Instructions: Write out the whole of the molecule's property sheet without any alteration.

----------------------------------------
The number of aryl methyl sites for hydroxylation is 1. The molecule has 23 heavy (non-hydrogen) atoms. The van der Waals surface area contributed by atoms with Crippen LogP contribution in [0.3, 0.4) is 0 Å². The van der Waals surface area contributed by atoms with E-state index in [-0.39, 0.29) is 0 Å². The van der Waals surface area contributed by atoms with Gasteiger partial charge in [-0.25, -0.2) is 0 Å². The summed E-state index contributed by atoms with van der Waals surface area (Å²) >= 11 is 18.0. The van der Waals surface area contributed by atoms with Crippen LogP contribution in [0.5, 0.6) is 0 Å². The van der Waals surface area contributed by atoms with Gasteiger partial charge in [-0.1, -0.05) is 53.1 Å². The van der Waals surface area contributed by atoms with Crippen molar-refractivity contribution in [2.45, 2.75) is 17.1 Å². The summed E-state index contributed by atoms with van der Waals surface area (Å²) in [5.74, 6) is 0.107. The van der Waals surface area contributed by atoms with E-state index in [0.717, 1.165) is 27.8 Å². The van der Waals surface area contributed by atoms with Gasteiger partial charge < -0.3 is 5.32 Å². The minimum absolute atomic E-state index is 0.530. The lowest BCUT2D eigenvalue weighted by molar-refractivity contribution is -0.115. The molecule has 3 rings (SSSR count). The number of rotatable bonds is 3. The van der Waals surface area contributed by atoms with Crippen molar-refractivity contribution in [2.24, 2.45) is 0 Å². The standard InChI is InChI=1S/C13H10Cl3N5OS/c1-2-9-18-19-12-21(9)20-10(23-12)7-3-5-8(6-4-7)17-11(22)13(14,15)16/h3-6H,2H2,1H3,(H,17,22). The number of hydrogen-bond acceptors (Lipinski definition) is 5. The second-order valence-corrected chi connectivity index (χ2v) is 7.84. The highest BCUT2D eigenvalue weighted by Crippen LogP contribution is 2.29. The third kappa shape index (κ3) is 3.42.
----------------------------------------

The number of aryl methyl sites for hydroxylation is 1. The molecule has 23 heavy (non-hydrogen) atoms. The van der Waals surface area contributed by atoms with Crippen LogP contribution in [0.3, 0.4) is 0 Å². The van der Waals surface area contributed by atoms with E-state index in [-0.39, 0.29) is 0 Å². The van der Waals surface area contributed by atoms with Gasteiger partial charge in [-0.25, -0.2) is 0 Å². The summed E-state index contributed by atoms with van der Waals surface area (Å²) >= 11 is 18.0. The van der Waals surface area contributed by atoms with Crippen LogP contribution in [0.5, 0.6) is 0 Å². The van der Waals surface area contributed by atoms with Gasteiger partial charge in [-0.1, -0.05) is 53.1 Å². The van der Waals surface area contributed by atoms with Crippen molar-refractivity contribution in [2.45, 2.75) is 17.1 Å². The summed E-state index contributed by atoms with van der Waals surface area (Å²) in [5.74, 6) is 0.107. The van der Waals surface area contributed by atoms with E-state index in [0.717, 1.165) is 27.8 Å². The van der Waals surface area contributed by atoms with Gasteiger partial charge < -0.3 is 5.32 Å². The minimum absolute atomic E-state index is 0.530. The lowest BCUT2D eigenvalue weighted by molar-refractivity contribution is -0.115. The molecule has 3 rings (SSSR count). The number of rotatable bonds is 3. The van der Waals surface area contributed by atoms with Crippen molar-refractivity contribution in [2.24, 2.45) is 0 Å². The standard InChI is InChI=1S/C13H10Cl3N5OS/c1-2-9-18-19-12-21(9)20-10(23-12)7-3-5-8(6-4-7)17-11(22)13(14,15)16/h3-6H,2H2,1H3,(H,17,22). The number of hydrogen-bond acceptors (Lipinski definition) is 5. The second-order valence-corrected chi connectivity index (χ2v) is 7.84. The highest BCUT2D eigenvalue weighted by Crippen LogP contribution is 2.29. The third kappa shape index (κ3) is 3.42.